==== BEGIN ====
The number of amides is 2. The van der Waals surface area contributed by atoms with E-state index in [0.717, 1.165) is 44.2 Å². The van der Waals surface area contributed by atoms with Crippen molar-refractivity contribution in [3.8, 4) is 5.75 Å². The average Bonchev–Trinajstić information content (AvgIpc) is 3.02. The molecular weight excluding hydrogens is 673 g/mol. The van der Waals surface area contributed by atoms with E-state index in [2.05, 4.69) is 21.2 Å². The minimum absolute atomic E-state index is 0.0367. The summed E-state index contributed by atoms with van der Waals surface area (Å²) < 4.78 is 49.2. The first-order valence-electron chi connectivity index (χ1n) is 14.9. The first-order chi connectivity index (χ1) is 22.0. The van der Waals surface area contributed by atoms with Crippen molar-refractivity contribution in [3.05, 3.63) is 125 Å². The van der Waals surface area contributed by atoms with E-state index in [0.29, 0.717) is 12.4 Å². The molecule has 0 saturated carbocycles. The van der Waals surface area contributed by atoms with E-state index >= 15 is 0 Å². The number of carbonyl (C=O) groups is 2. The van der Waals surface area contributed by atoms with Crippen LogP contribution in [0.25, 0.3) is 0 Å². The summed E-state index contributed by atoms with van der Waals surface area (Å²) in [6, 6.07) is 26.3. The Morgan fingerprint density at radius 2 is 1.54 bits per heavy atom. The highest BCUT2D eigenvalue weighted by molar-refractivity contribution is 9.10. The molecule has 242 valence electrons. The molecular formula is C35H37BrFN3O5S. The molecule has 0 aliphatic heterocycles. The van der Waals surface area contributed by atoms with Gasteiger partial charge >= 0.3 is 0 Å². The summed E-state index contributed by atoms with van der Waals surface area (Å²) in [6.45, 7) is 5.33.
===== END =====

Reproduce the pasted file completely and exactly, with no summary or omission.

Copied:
The number of amides is 2. The van der Waals surface area contributed by atoms with E-state index in [0.717, 1.165) is 44.2 Å². The van der Waals surface area contributed by atoms with Crippen molar-refractivity contribution in [3.8, 4) is 5.75 Å². The average Bonchev–Trinajstić information content (AvgIpc) is 3.02. The molecular weight excluding hydrogens is 673 g/mol. The van der Waals surface area contributed by atoms with E-state index in [2.05, 4.69) is 21.2 Å². The minimum absolute atomic E-state index is 0.0367. The summed E-state index contributed by atoms with van der Waals surface area (Å²) < 4.78 is 49.2. The first-order valence-electron chi connectivity index (χ1n) is 14.9. The first-order chi connectivity index (χ1) is 22.0. The van der Waals surface area contributed by atoms with Crippen molar-refractivity contribution in [3.05, 3.63) is 125 Å². The van der Waals surface area contributed by atoms with E-state index in [0.29, 0.717) is 12.4 Å². The molecule has 0 saturated carbocycles. The van der Waals surface area contributed by atoms with E-state index >= 15 is 0 Å². The number of carbonyl (C=O) groups is 2. The van der Waals surface area contributed by atoms with Crippen LogP contribution in [0.25, 0.3) is 0 Å². The summed E-state index contributed by atoms with van der Waals surface area (Å²) in [6, 6.07) is 26.3. The Morgan fingerprint density at radius 2 is 1.54 bits per heavy atom. The highest BCUT2D eigenvalue weighted by molar-refractivity contribution is 9.10. The molecule has 242 valence electrons. The molecular formula is C35H37BrFN3O5S. The molecule has 0 aliphatic heterocycles. The van der Waals surface area contributed by atoms with Gasteiger partial charge >= 0.3 is 0 Å². The summed E-state index contributed by atoms with van der Waals surface area (Å²) in [6.45, 7) is 5.33.